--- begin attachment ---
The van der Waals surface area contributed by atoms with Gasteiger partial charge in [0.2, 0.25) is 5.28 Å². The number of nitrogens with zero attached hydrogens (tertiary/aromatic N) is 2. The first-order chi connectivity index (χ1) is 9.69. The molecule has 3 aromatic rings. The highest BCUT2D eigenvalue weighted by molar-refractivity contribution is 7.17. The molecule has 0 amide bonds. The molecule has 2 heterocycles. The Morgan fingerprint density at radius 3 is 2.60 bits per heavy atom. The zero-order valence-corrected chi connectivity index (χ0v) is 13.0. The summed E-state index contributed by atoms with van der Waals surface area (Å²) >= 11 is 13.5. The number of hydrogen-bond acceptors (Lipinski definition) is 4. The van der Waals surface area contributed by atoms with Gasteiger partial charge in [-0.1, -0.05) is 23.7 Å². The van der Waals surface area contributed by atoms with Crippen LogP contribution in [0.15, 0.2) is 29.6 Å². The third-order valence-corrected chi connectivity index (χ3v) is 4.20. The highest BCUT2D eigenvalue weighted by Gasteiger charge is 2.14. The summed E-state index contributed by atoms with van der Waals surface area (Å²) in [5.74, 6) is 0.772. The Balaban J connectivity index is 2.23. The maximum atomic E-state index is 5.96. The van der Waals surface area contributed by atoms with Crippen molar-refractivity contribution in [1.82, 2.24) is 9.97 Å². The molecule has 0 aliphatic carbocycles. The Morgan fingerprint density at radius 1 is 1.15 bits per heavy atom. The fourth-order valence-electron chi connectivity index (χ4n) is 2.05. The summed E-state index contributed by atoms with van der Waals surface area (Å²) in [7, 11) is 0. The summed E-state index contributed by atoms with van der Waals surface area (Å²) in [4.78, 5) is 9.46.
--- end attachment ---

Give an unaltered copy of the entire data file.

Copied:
The van der Waals surface area contributed by atoms with Gasteiger partial charge in [0.2, 0.25) is 5.28 Å². The number of nitrogens with zero attached hydrogens (tertiary/aromatic N) is 2. The first-order chi connectivity index (χ1) is 9.69. The molecule has 3 aromatic rings. The highest BCUT2D eigenvalue weighted by molar-refractivity contribution is 7.17. The molecule has 0 amide bonds. The molecule has 2 heterocycles. The Morgan fingerprint density at radius 3 is 2.60 bits per heavy atom. The zero-order valence-corrected chi connectivity index (χ0v) is 13.0. The summed E-state index contributed by atoms with van der Waals surface area (Å²) >= 11 is 13.5. The number of hydrogen-bond acceptors (Lipinski definition) is 4. The van der Waals surface area contributed by atoms with Gasteiger partial charge in [-0.1, -0.05) is 23.7 Å². The van der Waals surface area contributed by atoms with Crippen LogP contribution in [0.15, 0.2) is 29.6 Å². The third-order valence-corrected chi connectivity index (χ3v) is 4.20. The highest BCUT2D eigenvalue weighted by Gasteiger charge is 2.14. The summed E-state index contributed by atoms with van der Waals surface area (Å²) in [5.74, 6) is 0.772. The Balaban J connectivity index is 2.23. The maximum atomic E-state index is 5.96. The van der Waals surface area contributed by atoms with Crippen molar-refractivity contribution in [1.82, 2.24) is 9.97 Å². The molecule has 0 aliphatic carbocycles. The Morgan fingerprint density at radius 1 is 1.15 bits per heavy atom. The fourth-order valence-electron chi connectivity index (χ4n) is 2.05. The summed E-state index contributed by atoms with van der Waals surface area (Å²) in [7, 11) is 0. The summed E-state index contributed by atoms with van der Waals surface area (Å²) in [4.78, 5) is 9.46.